IAEA Director General’s Visit to Argentina: Highlights Role of Nuclear in Energy, Cancer Care and Development

“The IAEA will continue to support Argentina’s nuclear applications and its contribution to regional development through the peaceful use of nuclear science and technology,” IAEA Director General Rafael Mariano Grossi said during the meeting. of his first official visit to the country, where he is meeting several senior officials this week and visiting nuclear facilities and institutions.

On Tuesday, Mr. Grossi met with Argentine President Alberto Fernandez and Santiago Cafiero, Minister of Foreign Affairs, International Trade and Worship, and expressed his gratitude for Argentina’s support for the IAEA’s efforts to establish a nuclear protection and safety zone around the Ukrainian nuclear power plant in Zaporizhzhya. . “In these difficult times of uncertainty, international organizations must also rise to the occasion,” he said. Mr. Grossi has engaged in high-level consultations with Ukraine and Russia in recent weeks aimed at agreeing and implementing a nuclear safety and security protection zone as soon as possible, stressing that it is urgently needed to help prevent a nuclear accident.

During a meeting with Flavia Royon, Secretary for Energy, discussions focused on the importance of Argentina’s nuclear program and its role in the country’s energy mix. Argentina has three operating nuclear power plants: Atucha I and II, which Mr. Grossi visited on Tuesday, and Embalse. Nuclear energy produces 7.5% of the country’s electricity. Argentina is also building its first prototype small modular reactor (SMR), CAREM 25. Mr. Grossi visited the site of the new reactor, which will include the reactor containment, control room and all safety and operation. The CAREM-type reactors will produce 32 megawatts of electricity and will be the first nuclear power reactor designed in Argentina.

In addition to CAREM, Argentina is building a new research reactor, RA-10. Mr. Grossi also visited the construction site of RA-10, which will have wide implications in the fields of health, science and technology and industry. “RA-10 will support Argentina in the production of radioisotopes for medical purposes, food security, agriculture and more,” Grossi said.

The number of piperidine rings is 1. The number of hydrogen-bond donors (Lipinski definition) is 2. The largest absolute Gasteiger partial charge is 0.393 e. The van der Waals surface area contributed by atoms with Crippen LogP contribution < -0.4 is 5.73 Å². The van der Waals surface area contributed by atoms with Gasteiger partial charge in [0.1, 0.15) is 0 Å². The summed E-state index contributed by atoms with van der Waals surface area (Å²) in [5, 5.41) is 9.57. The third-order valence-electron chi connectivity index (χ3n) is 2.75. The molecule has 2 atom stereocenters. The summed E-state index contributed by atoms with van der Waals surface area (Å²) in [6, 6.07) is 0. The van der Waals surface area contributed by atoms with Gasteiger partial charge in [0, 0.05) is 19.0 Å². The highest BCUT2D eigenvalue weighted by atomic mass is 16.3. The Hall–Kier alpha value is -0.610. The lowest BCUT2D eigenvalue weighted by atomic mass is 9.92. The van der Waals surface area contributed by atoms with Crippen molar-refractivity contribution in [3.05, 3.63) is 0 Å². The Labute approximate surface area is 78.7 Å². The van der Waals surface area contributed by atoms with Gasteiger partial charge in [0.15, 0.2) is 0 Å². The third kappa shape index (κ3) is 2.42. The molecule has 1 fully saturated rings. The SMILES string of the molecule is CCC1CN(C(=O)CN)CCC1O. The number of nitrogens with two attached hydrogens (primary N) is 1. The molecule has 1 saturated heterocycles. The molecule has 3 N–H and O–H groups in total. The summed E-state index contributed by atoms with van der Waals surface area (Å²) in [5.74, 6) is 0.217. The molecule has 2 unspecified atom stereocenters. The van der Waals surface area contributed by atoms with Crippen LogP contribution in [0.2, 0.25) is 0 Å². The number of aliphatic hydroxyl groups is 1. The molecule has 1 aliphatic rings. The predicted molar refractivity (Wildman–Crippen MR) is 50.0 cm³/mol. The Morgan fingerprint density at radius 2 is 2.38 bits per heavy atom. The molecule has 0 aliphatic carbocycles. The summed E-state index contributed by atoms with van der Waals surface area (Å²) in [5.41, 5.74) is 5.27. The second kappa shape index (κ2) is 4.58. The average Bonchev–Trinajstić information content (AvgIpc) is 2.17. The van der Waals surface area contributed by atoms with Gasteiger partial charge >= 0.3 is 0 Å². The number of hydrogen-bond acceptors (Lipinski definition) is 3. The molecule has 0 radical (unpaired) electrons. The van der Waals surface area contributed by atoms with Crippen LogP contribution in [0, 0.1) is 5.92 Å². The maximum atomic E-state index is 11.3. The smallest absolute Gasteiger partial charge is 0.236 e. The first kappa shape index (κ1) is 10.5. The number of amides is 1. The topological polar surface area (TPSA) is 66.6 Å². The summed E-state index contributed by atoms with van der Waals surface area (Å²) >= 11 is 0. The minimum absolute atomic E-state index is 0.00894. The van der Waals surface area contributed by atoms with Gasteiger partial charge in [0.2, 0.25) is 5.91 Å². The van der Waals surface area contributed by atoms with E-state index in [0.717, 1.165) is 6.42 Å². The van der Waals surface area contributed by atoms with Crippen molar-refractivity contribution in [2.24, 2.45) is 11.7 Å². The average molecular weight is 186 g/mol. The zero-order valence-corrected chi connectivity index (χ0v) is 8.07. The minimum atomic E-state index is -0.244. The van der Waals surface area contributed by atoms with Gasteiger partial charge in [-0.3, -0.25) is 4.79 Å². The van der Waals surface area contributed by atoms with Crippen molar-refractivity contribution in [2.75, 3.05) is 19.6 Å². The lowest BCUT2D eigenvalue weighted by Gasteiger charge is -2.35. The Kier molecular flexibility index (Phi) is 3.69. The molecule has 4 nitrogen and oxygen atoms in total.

Beyond nuclear energy and research reactors, Argentina also exploits nuclear applications to treat cancer. During his progress tour towards the establishment of the Argentine Center for Proton Therapy on Monday, Mr. Grossi reiterated the IAEA’s willingness to support Argentina in its efforts to provide cancer care to all, through the IAEA’s Rays of Hope initiative. The initiative, launched this year on World Cancer Day, aims to tackle global inequality in access to cancer care. “Cancer is far more devastating in developing countries than in developed countries, and it is not the strength of cancer that causes this inequality,” Grossi said. “The root of this problem lies in the lack of access to life-saving treatments, such as the various forms of radiotherapy.” The Argentinian Center for Proton Therapy will be the first of its kind in Latin America. The Center will use proton therapy – a radiation treatment – which is particularly beneficial for treating tumor cells in vital or hard-to-reach organs of the body.

Mr. Grossi also met with Agustin Arbor Gonzalez, President of the Nuclear Regulatory Authority (RNA), to discuss the regulatory challenges and the essential role of having a regulatory basis for the various Argentine projects, such as CAREM 25 and the Center Argentina for proton therapy.

Last month, the IAEA completed an Integrated Regulatory Review Service (IRRS) mission to review all of the RNA’s regulatory functions and responsibilities against international safety standards. The mission found that Argentina has a comprehensive and robust regulatory system for nuclear and radiation safety, and recognized that it had successfully implemented a comprehensive education and training program in radiation protection and nuclear safety for more than 40 years for the countries of the region.

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